Having picked a Melton Express train and arrive at Spencer St,a tram takes you to the City centre where you catch the Doncaster bus in Lonsdale Street.
    These are usually nearly empty during non peak times.
    The bus is sometimes held up by City Traffic,This problem is easily solved by making more bus only lanes.
    On time we arrive at Doncaster,relaxed.
    To help our State Government think outside the square,here are obvious low cost ideas.Instead of building a Toll road and charging Motor Addicted drivers $20 to use a tunnel when it is built, why not charge them $10 now for using the Eastern Freeway.and into the City.London does this and have been praised for doing it.Buses are now able to move faster than when the Congestion charge was introduced.
    If it works in super populated London .I am confident that it would work in Little old Melbourne.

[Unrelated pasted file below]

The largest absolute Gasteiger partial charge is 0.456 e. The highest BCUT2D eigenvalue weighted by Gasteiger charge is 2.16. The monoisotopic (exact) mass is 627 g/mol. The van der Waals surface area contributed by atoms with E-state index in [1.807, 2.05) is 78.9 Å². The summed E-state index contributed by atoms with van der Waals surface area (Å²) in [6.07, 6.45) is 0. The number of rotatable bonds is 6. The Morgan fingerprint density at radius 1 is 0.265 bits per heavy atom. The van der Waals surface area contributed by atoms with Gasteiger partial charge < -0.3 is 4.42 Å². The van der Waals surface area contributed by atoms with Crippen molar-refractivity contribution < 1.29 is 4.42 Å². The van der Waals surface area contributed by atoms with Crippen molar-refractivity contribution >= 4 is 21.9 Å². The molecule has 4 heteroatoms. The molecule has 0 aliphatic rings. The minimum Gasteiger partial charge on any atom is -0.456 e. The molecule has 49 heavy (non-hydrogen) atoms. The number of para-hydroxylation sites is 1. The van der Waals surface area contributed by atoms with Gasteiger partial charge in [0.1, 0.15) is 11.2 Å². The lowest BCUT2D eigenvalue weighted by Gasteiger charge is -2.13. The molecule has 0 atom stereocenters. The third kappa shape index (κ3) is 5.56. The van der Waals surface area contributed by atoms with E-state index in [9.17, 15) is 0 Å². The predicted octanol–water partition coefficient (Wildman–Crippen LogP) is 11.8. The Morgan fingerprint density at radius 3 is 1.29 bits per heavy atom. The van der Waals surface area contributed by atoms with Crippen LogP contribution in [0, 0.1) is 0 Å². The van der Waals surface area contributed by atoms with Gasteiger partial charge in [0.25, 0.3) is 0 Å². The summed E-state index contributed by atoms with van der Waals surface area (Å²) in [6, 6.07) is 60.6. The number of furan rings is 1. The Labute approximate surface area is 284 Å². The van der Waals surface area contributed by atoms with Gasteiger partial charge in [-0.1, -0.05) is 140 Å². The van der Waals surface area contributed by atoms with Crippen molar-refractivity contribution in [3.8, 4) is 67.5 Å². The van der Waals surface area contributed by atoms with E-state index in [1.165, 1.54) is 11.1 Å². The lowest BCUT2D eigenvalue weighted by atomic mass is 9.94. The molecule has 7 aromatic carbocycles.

4. martin newell says:

    Sean, you are right,The PTV are locked in the dinosaur age.
    Their concept of a Hi speed train is a train that travels at 160kph and then stops for no passengers at Ardeer,Rockbank,and Deer Park.It then enters the new Regional Rail link Bridge at North Melbourne.
    This bridge was designed to save passengers time by passing the third busiest peak hour station on the Geelong and Ballarat line.Due to the derailment of the XPT train in July the “Hi speed trains are restricted to 24 kph passing North Melbourne.Great PTV.
    I would not trust the PTV to touch my model train set.
    It is obvious with the Ballarat Line that the PTV members never had toy train sets.
    If they did they would not delay trains by one hour,half and hour ,and fifteen as they did last week end.

  5. martin newell says:

    Dermot,Laverton is Melbournes commercial hub with easy high speed access to Sydney,Brisbane Adelaide and Darwin and Perth.
    The speed limit needs to be increased to 120 kph on all major interstate and regional routes for car and truck traffic.
    This can be done Today as most interstate trucks and cars easily cruise at 120kph.This would lower the accident rate as fatique is the major cause of fatalities on our roads.
    Coles and Woolies use the western freeway Greensbough freeway and all we need is a link from Ggeensbough to Eastern freeway.
    Please Dermot no more car spaces.The PTV need to provide schuttle services to main stations and bike paths for people under 65.